From the moment Bruce Jenner answered Diane Sawyer and told her he considers himself a woman, I was amazed at the courage it must have taken to sit down and do the interview. He said his soul is much more woman than man. I remember watching him win the decathlon and thinking how incredibly handsome he was long before coming out. Coming out as gay was difficult but I can’t even imagine the process leading to come out to the world as transgender.
Jenner has lived in the spotlight since winning his Olympic medal in 1976. He said his first two wives knew about his issues and he married his third, Kris Kardashian, in 1991. During the entire Kardashian reality show Jenner said, “His story was the only one that really mattered and was the one he was hiding.” Sawyer handled the interview in a respectful way and those watching were educated on what it means to be born with the body of one gender and know you are really the opposite gender.
We recently saw Jacob, a 5-year-old, on the Today show with his mom describing how they dealt with his being born a girl yet knowing he was meant to be a boy. What a change for society. In his interview, Jenner told us he knew about himself many years ago and even started hormone treatment once before; but times were different and now at 65 he was ready to tell his family and the world and begin to live his life as he felt God intended him to be. Things are very different from when Christine Jorgensen became the first transgender woman most Americans had heard of in 1951.
Like many, it has taken me time to understand what it means for a person to be transgender and the difference between gender identity and sexual identity. My personal experience with someone coming out as transgender was with a friend who I first knew as an incredibly handsome young man. When she first told me about herself she came to my home and changed from her suit and tie into a skirt and blouse and we went out for dinner. I admired her courage in becoming who she was and hadn’t seen her in a number of years when she called recently and asked to meet for a drink. She has transitioned into a beautiful and confident woman.
Jenner gave people still learning about what it means to be transgender some additional insights by answering all sorts of questions including whether he is gay. His response saying he always liked women and was not gay left some confused as he intends to live life as a woman. But I think he was trying to say his sexuality hasn’t changed even if his gender has.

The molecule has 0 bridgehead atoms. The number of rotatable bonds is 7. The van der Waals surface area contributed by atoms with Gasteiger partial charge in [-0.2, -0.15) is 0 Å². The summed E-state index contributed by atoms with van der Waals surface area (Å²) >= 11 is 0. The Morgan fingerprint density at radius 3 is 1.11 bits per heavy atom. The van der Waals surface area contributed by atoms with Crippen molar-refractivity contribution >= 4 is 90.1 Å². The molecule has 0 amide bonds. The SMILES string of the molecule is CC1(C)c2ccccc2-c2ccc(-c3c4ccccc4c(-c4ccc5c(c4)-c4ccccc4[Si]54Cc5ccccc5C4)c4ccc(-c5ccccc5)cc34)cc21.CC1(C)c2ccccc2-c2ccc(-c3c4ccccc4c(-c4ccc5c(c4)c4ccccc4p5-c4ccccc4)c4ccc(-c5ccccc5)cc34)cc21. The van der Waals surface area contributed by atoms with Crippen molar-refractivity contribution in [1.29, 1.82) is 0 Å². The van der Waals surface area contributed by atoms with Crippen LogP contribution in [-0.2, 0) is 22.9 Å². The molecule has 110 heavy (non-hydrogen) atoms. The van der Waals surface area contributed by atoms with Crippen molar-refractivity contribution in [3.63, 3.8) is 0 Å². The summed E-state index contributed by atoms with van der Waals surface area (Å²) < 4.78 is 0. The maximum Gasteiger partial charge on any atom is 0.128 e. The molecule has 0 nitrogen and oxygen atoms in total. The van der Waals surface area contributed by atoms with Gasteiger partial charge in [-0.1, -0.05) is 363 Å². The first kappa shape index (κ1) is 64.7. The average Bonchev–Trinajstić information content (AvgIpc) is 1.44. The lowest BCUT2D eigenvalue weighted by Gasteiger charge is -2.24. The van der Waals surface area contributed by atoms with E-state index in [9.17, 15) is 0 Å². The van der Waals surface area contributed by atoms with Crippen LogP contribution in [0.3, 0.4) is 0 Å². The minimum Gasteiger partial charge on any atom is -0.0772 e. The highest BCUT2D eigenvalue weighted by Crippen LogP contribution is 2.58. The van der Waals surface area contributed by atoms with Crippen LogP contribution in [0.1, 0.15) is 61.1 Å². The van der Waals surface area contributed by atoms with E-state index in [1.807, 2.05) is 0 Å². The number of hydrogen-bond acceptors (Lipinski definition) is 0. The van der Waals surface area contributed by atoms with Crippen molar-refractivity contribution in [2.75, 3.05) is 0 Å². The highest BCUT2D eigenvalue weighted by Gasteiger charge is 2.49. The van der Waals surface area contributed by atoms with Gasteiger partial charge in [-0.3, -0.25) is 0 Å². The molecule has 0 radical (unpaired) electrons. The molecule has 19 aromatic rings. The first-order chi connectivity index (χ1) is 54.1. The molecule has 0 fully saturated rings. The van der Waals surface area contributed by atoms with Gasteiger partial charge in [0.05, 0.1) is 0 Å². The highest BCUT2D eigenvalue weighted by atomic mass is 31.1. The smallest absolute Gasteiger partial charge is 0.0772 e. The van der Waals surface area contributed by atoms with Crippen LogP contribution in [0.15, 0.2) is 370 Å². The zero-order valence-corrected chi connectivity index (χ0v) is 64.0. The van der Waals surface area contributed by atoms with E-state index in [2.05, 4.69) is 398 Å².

Today the LGBT community is making incredible strides in gaining acceptance. In June it is anticipated the Supreme Court will recognize the right of same-sex couples to marry — another step toward full civil and human rights for gays and lesbians. For the transgender community there have also been great strides but further to go for full acceptance and understanding. Shows like “Transparent” recognized with an Emmy for its star Jeffrey Tambor who plays a transgender woman and “Orange is the New Black” with its transgender star Laverne Cox, are making a difference. But there has been no wider audience learning what it means to be transgender than the nearly 17 million who watched the Jenner interview.
The discussion centered on his claiming his rightful gender but Sawyer asked a political question leading Jenner to say he was a Republican. You could imagine the gasp from the home audience when he was asked by Sawyer if he would feel comfortable going to Senate Majority Leader Mitch McConnell (R-Ky.) and House Speaker John Boehner (R-Ohio) asking for their support. Jenner replied he would and expected them to support him. My immediate thought was to hope the disappointment won’t be too great.
Jenner said he hopes his forthcoming reality show will be an education for people and make it easier for others to transition. Jenner made clear he isn’t a spokesperson for the transgender community as he is just learning about himself. One can wish for Jenner, doing this in such a public way, he will find inner peace and comfort as he transitions to what he says is where his soul and brain have always been.
Peter Rosenstein is a longtime LGBT and Democratic Party activist. He’s a regular contributor to the Blade.